The minimum PWM discretization that can be applied by an Ingenia Servo Drive is of 10 ns. Although the PWM frequency can reach up to 200 kHz, its update rate is related to the current loop frequency (maximum 50 kHz). Also, note that the current loop corrective action includes one delay cycle (zero-order hold effect). Therefore, the minimum activation time can be calculated as follows:
TPWMmin is the minimum PWM discretization, defined as 10 ns in Ingenia Summit Servo Drives.
From the minimum discretization time, the current raise of the motor can be calculated:
If the minimum current step between loop samples is higher than the no load current, the motor will start moving without control:
Due to the current ripple, a torque ripple at PWM frequency can be expected. While the mechanical system can filter this ripple, this torque at PWM frequency can be critical in high precision positioning systems.
Magnetic core saturation and parasitic effects can also deteriorate torque performance having high current ripple.
The motor and Servo Drive loses depend on the current flowing through the motor. High current ripple leads to high RMS current while not increasing the effective torque.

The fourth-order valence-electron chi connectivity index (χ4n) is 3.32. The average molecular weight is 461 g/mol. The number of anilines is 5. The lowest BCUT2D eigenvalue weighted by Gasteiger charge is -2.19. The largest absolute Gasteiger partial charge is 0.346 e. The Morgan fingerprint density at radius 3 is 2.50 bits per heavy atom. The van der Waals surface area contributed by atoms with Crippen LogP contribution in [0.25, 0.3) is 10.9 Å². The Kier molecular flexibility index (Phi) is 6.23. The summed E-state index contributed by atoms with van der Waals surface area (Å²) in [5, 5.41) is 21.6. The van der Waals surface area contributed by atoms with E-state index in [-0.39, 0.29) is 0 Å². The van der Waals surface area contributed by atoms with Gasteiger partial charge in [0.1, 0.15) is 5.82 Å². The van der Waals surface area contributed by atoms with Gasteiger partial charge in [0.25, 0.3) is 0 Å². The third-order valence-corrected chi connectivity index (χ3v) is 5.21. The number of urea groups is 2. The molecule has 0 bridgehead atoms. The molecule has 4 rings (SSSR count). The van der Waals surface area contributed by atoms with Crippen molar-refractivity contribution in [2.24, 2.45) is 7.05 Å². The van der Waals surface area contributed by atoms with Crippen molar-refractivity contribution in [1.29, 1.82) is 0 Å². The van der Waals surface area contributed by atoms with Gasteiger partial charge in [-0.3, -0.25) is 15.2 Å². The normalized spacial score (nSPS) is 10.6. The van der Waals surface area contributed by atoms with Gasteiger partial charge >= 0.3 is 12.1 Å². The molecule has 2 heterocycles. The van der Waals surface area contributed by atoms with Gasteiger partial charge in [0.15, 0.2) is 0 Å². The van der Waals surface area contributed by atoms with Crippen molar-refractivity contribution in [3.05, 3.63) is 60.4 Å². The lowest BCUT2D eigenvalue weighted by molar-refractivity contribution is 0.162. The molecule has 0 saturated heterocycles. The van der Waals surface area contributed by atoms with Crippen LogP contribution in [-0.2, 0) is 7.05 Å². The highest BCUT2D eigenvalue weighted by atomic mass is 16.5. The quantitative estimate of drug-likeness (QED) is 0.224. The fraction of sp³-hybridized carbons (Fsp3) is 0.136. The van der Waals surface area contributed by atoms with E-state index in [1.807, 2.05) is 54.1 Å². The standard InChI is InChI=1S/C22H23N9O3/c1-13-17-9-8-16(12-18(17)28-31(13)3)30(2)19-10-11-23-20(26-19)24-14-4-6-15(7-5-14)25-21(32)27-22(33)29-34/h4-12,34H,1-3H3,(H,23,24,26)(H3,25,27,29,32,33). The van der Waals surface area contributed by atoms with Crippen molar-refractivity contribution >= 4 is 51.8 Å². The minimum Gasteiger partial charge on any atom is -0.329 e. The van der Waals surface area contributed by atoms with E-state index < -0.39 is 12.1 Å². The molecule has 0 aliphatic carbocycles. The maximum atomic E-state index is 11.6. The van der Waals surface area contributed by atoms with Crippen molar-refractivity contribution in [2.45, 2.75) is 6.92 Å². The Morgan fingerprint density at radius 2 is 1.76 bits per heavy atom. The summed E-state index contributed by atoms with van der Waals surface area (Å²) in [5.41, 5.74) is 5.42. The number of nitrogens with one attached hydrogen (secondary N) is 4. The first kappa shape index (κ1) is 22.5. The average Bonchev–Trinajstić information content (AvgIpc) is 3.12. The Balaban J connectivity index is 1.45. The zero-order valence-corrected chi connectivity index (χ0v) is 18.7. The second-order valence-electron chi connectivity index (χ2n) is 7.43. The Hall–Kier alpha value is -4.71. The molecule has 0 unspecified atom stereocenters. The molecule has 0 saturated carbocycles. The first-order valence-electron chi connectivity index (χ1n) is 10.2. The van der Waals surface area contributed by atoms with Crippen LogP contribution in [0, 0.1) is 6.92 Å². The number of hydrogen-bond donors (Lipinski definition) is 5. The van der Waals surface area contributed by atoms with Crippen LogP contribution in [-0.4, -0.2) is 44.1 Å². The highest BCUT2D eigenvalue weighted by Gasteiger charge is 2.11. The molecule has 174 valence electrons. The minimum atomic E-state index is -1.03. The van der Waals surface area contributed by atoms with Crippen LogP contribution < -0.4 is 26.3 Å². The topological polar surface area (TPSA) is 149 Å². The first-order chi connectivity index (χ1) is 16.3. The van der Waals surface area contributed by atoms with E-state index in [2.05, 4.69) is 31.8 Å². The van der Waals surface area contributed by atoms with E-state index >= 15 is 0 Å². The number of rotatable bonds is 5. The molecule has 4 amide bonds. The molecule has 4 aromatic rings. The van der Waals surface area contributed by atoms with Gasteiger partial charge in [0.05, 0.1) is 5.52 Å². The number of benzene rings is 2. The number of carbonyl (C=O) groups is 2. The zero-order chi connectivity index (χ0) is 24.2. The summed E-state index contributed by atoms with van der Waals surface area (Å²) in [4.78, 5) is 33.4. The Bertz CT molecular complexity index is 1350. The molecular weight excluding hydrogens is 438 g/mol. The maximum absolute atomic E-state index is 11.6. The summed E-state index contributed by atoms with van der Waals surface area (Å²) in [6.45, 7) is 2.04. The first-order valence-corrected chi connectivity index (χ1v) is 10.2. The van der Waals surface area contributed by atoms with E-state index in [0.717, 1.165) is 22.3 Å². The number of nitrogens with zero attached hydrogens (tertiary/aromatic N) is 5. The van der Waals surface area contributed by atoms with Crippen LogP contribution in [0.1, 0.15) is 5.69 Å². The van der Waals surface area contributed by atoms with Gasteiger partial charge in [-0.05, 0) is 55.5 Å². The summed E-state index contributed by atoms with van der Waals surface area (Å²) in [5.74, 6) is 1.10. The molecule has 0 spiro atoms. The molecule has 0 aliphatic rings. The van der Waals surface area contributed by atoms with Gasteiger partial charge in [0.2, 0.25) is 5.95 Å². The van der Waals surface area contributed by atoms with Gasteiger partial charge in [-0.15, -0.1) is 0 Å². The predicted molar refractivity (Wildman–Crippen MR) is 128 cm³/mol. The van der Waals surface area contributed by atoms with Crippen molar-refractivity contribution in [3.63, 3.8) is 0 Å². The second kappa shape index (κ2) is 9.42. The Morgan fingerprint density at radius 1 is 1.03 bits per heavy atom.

High ripple means higher conducted and radiated Electromagnetic Interferences. Motor cables will generate greater EMI with big current ripple. Conducted EMI via supply cables will also depend on inductor current to minimize that, large bulk capacitors may be needed in the DC bus.
Working with low inductance motors: tips and tricks
Reduce the power supply voltage
Minimizing supply voltage whenever possible will reduce current ripple proportionally and allow a driver to work with lower inductance values.
This is a first easy measure to reduce current ripple, electromagnetic interference and switching losses, however it may not be applicable in some cases since the maximum motor velocity will be limited by the back EMF.
Change the PWM frequency of your driver
Ingenia Servo Drives offer multiple working PWM frequencies (up to 4 values). Use the highest possible PWM frequency available in your driver.
Use the Velocity control loop
Some issues in the precise control of current can be reduced by using the velocity loop. By controlling the drive in velocity mode, the fluctuations in the current can be absorbed by a higher level controller, which closes the loop with a slower dynamic variable.
Increase the mechanical friction or test your motor with load
Very high speed motors with very low friction and fast dynamics can be difficult to control. This lack of controllability is sometimes blamed to be consequence of the low inductance, but on the contrary, is usually caused by the mechanical dynamics and velocity control loop. For this reason, it is recommended to tune and adjust the motor with the real load, which would be slower and easier to control than the motor without load.
Add external inductances in series with the motor phases
As a last solution, inductances can be added in series with each motor phase, increasing the motor time constant and reducing the ripple issues.